Eventually, a large tree was felled and from this the waka which eventually came to be known as Te ARAWA was formed. The men who turned this log into a beautifully decorated canoe were Rata, Wahieroa, Ngaahue and Parata. "Hauhau-te-rangi" and "Tuutauru" (made from New Zealand greenstone brought back by Ngaahue) were the adzes they used for this time-consuming and intensive work. Upon completion, the waka was given the name Ngaa raakau kotahi puu a Atua Matua (also known as Ngaa raakau maatahi puu a Atua Matua).
The waka was eventually completed and berthed in Whenuakura Bay while Tama-te-kapua, in his capacity as rangatira (chief) of the canoe, set about trying to find a tohunga (priest) for the journey. Ngātoro-i-rangi and his wife Kearoa were tricked by Tama-te-kapua to board the canoe to perform the necessary appeasement incantations to the gods prior to the canoe's departure. However, while they were on board, Tama-te-kapua signalled his men to quickly set sail, and before Ngātoro-i-rangi and his wife could respond they were far out to sea
Voyage to Aotearoa
One of the more dramatic stories pertaining to the voyage to Aotearoa occurred because Tama-te-kapua became desirous of Kearoa. Ngātoro-i-rangi noticed the glint in Tama-te-kapua's eye and took precautions to protect his wife during the night while he was on deck navigating by the stars. This was done by tying one end of a cord to her hair and holding the other end in his hand. However, Tama-te-kapua untied the cord from Kearoa's hair and attached it to the bed instead. He then made love to her, following this pattern over a number of nights. One night however, he was nearly discovered in the act by Ngātoro-i-rangi, but just managed to escape. In his haste he forgot the cord. Ngātoro-i-rangi noticed this and therefore knew that Tama-te-kapua had been with Kearoa. He was furious and, in his desire to gain revenge, raised a huge whirlpool in the sea named Te korokoro-o-te-Parata ("The throat of Te Parata"). The waka was about to be lost with all on board but Ngātoro-i-rangi eventually took pity and caused the seas to become calm (Steedman, pp 99-100).
One incident that occurred during this drama was that all the kūmara (sweet potato) carried on the waka were lost overboard, save for a few that were in a small kete being clutched by Whakaotirang Immediately after the calming of the seas, a shark (known as an ARAWA) was seen in the water. Ngātoro-i-rangi immediately renamed the waka Te ARAWA, after this shark, which then accompanied the waka to Aotearoa, acting in the capacity of a kai-tiaki (guardian).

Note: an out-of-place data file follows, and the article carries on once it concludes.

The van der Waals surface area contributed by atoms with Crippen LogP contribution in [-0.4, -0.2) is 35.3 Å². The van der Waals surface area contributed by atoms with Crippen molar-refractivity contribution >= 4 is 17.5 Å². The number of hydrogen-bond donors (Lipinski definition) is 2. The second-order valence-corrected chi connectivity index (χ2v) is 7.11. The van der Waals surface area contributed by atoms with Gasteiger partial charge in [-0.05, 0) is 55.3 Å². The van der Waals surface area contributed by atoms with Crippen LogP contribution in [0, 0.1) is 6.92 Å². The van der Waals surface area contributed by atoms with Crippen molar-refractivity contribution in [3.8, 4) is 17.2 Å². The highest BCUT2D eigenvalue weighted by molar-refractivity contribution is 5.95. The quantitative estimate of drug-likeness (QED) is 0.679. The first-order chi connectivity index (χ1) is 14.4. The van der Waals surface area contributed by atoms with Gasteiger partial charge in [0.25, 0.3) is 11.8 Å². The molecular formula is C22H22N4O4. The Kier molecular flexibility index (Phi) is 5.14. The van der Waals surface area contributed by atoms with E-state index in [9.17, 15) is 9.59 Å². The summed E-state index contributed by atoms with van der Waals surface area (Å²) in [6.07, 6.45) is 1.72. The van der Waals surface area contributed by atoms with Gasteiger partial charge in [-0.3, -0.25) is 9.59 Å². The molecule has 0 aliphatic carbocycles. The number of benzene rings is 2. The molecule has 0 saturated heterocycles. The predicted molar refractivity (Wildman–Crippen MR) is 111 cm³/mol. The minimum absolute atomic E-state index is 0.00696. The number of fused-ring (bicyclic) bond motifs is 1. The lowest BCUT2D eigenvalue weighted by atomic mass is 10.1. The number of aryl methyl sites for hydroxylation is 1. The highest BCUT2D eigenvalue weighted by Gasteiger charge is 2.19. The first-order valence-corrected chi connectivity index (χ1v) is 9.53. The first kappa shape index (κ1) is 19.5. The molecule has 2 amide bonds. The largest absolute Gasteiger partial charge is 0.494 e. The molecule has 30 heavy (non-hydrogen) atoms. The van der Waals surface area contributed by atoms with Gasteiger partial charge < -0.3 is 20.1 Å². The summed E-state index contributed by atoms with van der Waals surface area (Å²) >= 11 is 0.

The ARAWA waka then continued on to Aotearoa without incident, finally sighting land at Whangaparaoa where feather headdresses were foolishly cast away due to greed and due to the beauty of the pohutukawa bloom. Upon landfall, an argument took place with members of the Tainui canoe over a beached whale and the ownership thereof. Tama-te-kapua again resorted to trickery and took possession of it despite rightful claim of the Tainui. . The canoe then travelled north up the coast to the Coromandel Peninsula, where Tama-te-kapua first sighted the mountain Moehau, a place he was later to make home. Heading south again, it finally came to rest at Maketu, where it was beached and stood until being burnt by Raumati of Taranaki some years later.
Some items of note that were brought to Aotearoa on the ARAWA, other than the precious kūmara saved by Whakaotirangi, was a tapu kōhatu (stone) left by Ngātoro-i-rangi on the island Te Poito o te Kupenga a Taramainuku just off the coast of Cape Colville. This stone held the mauri to protect the Te ARAWA peoples and their descendants from evil times (Stafford, 1967, p17). In addition, the waka brought over two gods, one called Itupaoa, which was represented by a roll of tapa, and another stone carving now possibly buried at Mokoia Island, Lake Rotorua.

Source: https://en.wikipedia.org/wiki/ARAWA_(canoe)
New Zealand 1906 ½d sg 370, scott ?

INAUGURATION OF THE PORT OF LOME

For the inauguration of the port of Lome and the 8th anniversary of Independence the Togo Post issued a set of stamps.

The 20f stamp shows us the inauguration of the port with in the background a tug and cargo vessels, which are not identified.
Lomé is the main port for the trade of goods. It was established by the Germans in the early 1900s. From the wooden wharf to the current modern facilities, this port has been the centre of major changes. Today (2018) , it is one of the deepest–water ports in the whole West African region, handling over 80% of the international trade of Togo. Lomé is also an important transit point for landlocked countries such as Niger and Burkina Faso.
The Port of Lomé lies in the Gulf of Guinea (Atlantic coast), in the extreme southwestern corner of the country. Its modernization started in the 1960s. The deepwater harbor was completed/inaugurated in 1968. It was initially planned for a 400,000-ton annual traffic, but currently handles a traffic estimated over 6 millions tons.
The increased capacity of the Port of Lomé has facilitated the shipping of phosphates and other major export products, such as cocoa, coffee, copra, cotton, and palm products. It has also positioned Lomé as one of the main port for the international trade of neighboring landlocked countries such as Niger and Burkina Faso.

Source: http://dlca.logcluster.org/display/publ ... CB9087590E
Togo 1968 30f sg 590 scott?